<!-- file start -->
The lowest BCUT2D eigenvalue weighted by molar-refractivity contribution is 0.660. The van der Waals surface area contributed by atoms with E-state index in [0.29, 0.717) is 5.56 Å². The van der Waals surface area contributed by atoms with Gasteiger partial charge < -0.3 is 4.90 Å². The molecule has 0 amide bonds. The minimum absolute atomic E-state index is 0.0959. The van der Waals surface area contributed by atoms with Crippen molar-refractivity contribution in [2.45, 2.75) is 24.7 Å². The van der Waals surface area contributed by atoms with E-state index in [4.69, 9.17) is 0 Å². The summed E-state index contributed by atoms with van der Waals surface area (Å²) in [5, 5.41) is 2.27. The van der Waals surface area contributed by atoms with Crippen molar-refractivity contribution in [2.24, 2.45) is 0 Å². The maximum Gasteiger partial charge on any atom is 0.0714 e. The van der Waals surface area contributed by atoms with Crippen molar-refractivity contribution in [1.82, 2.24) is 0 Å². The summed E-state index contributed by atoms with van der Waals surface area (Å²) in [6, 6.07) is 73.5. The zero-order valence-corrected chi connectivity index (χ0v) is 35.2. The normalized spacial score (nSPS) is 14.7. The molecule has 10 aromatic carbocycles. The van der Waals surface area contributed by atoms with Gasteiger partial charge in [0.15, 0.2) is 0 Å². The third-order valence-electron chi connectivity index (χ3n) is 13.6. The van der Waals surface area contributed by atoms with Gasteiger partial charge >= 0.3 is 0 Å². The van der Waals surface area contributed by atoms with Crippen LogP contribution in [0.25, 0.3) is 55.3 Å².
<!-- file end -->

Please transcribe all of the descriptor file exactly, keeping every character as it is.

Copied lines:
The lowest BCUT2D eigenvalue weighted by molar-refractivity contribution is 0.660. The van der Waals surface area contributed by atoms with E-state index in [0.29, 0.717) is 5.56 Å². The van der Waals surface area contributed by atoms with Gasteiger partial charge < -0.3 is 4.90 Å². The molecule has 0 amide bonds. The minimum absolute atomic E-state index is 0.0959. The van der Waals surface area contributed by atoms with Crippen molar-refractivity contribution in [2.45, 2.75) is 24.7 Å². The van der Waals surface area contributed by atoms with E-state index in [4.69, 9.17) is 0 Å². The summed E-state index contributed by atoms with van der Waals surface area (Å²) in [5, 5.41) is 2.27. The van der Waals surface area contributed by atoms with Crippen molar-refractivity contribution in [2.24, 2.45) is 0 Å². The maximum Gasteiger partial charge on any atom is 0.0714 e. The van der Waals surface area contributed by atoms with Crippen molar-refractivity contribution in [1.82, 2.24) is 0 Å². The summed E-state index contributed by atoms with van der Waals surface area (Å²) in [6, 6.07) is 73.5. The zero-order valence-corrected chi connectivity index (χ0v) is 35.2. The normalized spacial score (nSPS) is 14.7. The molecule has 10 aromatic carbocycles. The van der Waals surface area contributed by atoms with Gasteiger partial charge in [0.15, 0.2) is 0 Å². The third-order valence-electron chi connectivity index (χ3n) is 13.6. The van der Waals surface area contributed by atoms with Gasteiger partial charge >= 0.3 is 0 Å². The van der Waals surface area contributed by atoms with Crippen LogP contribution in [0.25, 0.3) is 55.3 Å².